Famous Catalonian architect Antoni Gaudi once said “Anything created by human beings is already in the great book of nature.”

As an architect who consistently brings ideas to the table, you may not be aware that your creative approaches to problem-solving are also seeking – or resulting in – scientific and/or technological advances. This can attract significant tax relief which also  supports cashflow, growth, and investments in new staff, software, or equipment, while also enhancing your firm’s reputation.

In this article, we will explain how R&D tax credits might be available to architectural development work, share some examples of R&D activities in architecture, explain the eligibility criteria and how to claim.

What is the R&D tax credit scheme in the architecture industry?

The R&D tax credit schemes for the architecture sector are no different from those available in other industries.

This is because the government definitions of research and development have been purposefully drafted to be broad enough for companies of all sizes and sectors to claim – as long as their projects meet the relevant criteria.

There are two main types of R&D relief. One is specifically for small and medium-sized companies (SMEs) which often attracts higher rates of relief. The other is for larger companies (known as the RDEC scheme); the large-company scheme can also accommodate certain SMEs under certain circumstances. You need to be a limited company to qualify for either.

The SME scheme is for businesses which employ fewer than 500 staff and have either less than €100m turnover or a balance sheet below €86m.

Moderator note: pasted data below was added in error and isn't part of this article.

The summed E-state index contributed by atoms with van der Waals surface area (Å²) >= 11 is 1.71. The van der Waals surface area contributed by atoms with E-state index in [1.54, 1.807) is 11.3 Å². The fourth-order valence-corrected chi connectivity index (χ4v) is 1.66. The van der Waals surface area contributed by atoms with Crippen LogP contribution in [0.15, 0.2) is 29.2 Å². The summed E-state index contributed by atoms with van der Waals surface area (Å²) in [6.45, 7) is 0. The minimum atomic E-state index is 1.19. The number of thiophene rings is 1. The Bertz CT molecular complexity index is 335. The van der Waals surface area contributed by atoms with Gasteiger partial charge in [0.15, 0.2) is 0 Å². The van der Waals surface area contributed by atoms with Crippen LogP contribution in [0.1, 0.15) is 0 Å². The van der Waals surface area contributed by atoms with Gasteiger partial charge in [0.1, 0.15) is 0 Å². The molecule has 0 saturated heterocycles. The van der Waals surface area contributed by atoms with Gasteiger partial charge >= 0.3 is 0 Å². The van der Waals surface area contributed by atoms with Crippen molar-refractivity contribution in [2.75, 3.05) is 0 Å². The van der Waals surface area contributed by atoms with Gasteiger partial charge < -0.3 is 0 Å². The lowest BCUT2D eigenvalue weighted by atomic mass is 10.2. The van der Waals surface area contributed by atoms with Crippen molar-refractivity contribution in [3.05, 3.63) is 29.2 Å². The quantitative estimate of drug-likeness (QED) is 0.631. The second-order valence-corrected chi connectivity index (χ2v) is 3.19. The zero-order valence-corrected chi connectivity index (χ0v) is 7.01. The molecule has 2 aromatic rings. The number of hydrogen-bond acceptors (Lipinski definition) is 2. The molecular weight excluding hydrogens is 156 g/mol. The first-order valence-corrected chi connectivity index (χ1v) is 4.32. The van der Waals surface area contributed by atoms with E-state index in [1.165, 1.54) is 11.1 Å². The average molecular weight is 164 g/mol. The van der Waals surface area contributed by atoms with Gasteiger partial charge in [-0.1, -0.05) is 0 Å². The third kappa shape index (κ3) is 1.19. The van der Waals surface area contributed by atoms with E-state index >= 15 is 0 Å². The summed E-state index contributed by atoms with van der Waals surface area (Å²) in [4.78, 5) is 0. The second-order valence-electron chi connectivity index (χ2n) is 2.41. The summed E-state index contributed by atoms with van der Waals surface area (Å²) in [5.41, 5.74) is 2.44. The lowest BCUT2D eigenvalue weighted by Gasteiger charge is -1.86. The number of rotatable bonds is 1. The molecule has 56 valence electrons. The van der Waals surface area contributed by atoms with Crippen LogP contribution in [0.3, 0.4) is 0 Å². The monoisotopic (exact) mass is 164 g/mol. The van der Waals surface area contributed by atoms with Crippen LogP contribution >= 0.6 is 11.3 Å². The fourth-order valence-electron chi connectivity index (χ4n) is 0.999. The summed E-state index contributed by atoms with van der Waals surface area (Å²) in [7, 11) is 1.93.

From April 2023, the SME scheme  allows you to deduct an extra 86% of your qualifying costs from your annual profits in addition to the normal 100% deduction. This makes a 186% total deduction.

If you are loss-making, you can claim a tax credit worth up to 10%.

In the 2023 Spring Budget, the government announced a new intensive SME R&D tax credit for which SMEs can claim back £27 for every £100 of qualifying costs. To achieve this higher rate, you need to be loss-making and spending at least 40% of your total expenditure on R&D.

The other scheme is called the Research and Development Expenditure Credit, or RDEC for short. From April 2023, this allows you to claim a tax credit of 20% against qualifying R&D expenditure.

If you are profitable, you can use it to reduce your tax liability and if loss-making it is available as a cash payment.

RDEC is mainly used by companies which do not meet the SME qualifying criteria (so larger companies), or SMEs that have been subcontracted to do R&D activity on behalf of a larger company.